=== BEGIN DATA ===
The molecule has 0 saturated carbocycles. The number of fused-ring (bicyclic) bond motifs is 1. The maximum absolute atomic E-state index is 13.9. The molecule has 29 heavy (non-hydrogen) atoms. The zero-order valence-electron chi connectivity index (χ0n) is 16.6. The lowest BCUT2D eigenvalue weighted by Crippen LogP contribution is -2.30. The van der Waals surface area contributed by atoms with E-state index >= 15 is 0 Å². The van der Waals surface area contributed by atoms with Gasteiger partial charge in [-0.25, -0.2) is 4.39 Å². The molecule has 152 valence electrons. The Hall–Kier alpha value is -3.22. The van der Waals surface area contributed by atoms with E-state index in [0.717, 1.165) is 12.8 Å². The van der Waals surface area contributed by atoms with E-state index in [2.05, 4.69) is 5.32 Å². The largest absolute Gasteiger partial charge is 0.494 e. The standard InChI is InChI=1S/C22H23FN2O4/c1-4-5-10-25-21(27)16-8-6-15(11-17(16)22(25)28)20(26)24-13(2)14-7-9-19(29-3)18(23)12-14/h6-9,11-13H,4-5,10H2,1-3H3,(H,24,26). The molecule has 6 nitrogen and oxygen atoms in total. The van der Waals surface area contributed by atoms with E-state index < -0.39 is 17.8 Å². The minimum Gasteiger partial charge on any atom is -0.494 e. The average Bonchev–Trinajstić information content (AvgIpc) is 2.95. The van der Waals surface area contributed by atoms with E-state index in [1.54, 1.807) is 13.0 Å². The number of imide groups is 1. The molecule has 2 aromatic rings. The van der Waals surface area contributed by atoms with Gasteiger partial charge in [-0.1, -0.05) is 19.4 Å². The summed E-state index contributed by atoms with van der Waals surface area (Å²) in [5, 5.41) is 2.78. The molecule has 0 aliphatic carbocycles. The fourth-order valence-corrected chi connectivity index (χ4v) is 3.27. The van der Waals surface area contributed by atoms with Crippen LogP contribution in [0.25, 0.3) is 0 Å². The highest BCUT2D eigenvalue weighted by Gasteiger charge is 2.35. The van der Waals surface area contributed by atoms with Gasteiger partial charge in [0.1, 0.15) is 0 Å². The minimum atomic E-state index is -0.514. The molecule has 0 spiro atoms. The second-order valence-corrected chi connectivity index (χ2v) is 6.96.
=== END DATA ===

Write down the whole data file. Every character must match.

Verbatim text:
The molecule has 0 saturated carbocycles. The number of fused-ring (bicyclic) bond motifs is 1. The maximum absolute atomic E-state index is 13.9. The molecule has 29 heavy (non-hydrogen) atoms. The zero-order valence-electron chi connectivity index (χ0n) is 16.6. The lowest BCUT2D eigenvalue weighted by Crippen LogP contribution is -2.30. The van der Waals surface area contributed by atoms with E-state index >= 15 is 0 Å². The van der Waals surface area contributed by atoms with Gasteiger partial charge in [-0.25, -0.2) is 4.39 Å². The molecule has 152 valence electrons. The Hall–Kier alpha value is -3.22. The van der Waals surface area contributed by atoms with E-state index in [0.717, 1.165) is 12.8 Å². The van der Waals surface area contributed by atoms with E-state index in [2.05, 4.69) is 5.32 Å². The largest absolute Gasteiger partial charge is 0.494 e. The standard InChI is InChI=1S/C22H23FN2O4/c1-4-5-10-25-21(27)16-8-6-15(11-17(16)22(25)28)20(26)24-13(2)14-7-9-19(29-3)18(23)12-14/h6-9,11-13H,4-5,10H2,1-3H3,(H,24,26). The molecule has 6 nitrogen and oxygen atoms in total. The van der Waals surface area contributed by atoms with E-state index < -0.39 is 17.8 Å². The minimum Gasteiger partial charge on any atom is -0.494 e. The average Bonchev–Trinajstić information content (AvgIpc) is 2.95. The van der Waals surface area contributed by atoms with E-state index in [1.54, 1.807) is 13.0 Å². The number of imide groups is 1. The molecule has 2 aromatic rings. The van der Waals surface area contributed by atoms with Gasteiger partial charge in [-0.1, -0.05) is 19.4 Å². The summed E-state index contributed by atoms with van der Waals surface area (Å²) in [5, 5.41) is 2.78. The molecule has 0 aliphatic carbocycles. The fourth-order valence-corrected chi connectivity index (χ4v) is 3.27. The van der Waals surface area contributed by atoms with Crippen LogP contribution in [0.25, 0.3) is 0 Å². The highest BCUT2D eigenvalue weighted by Gasteiger charge is 2.35. The van der Waals surface area contributed by atoms with Gasteiger partial charge in [0.1, 0.15) is 0 Å². The minimum atomic E-state index is -0.514. The molecule has 0 spiro atoms. The second-order valence-corrected chi connectivity index (χ2v) is 6.96.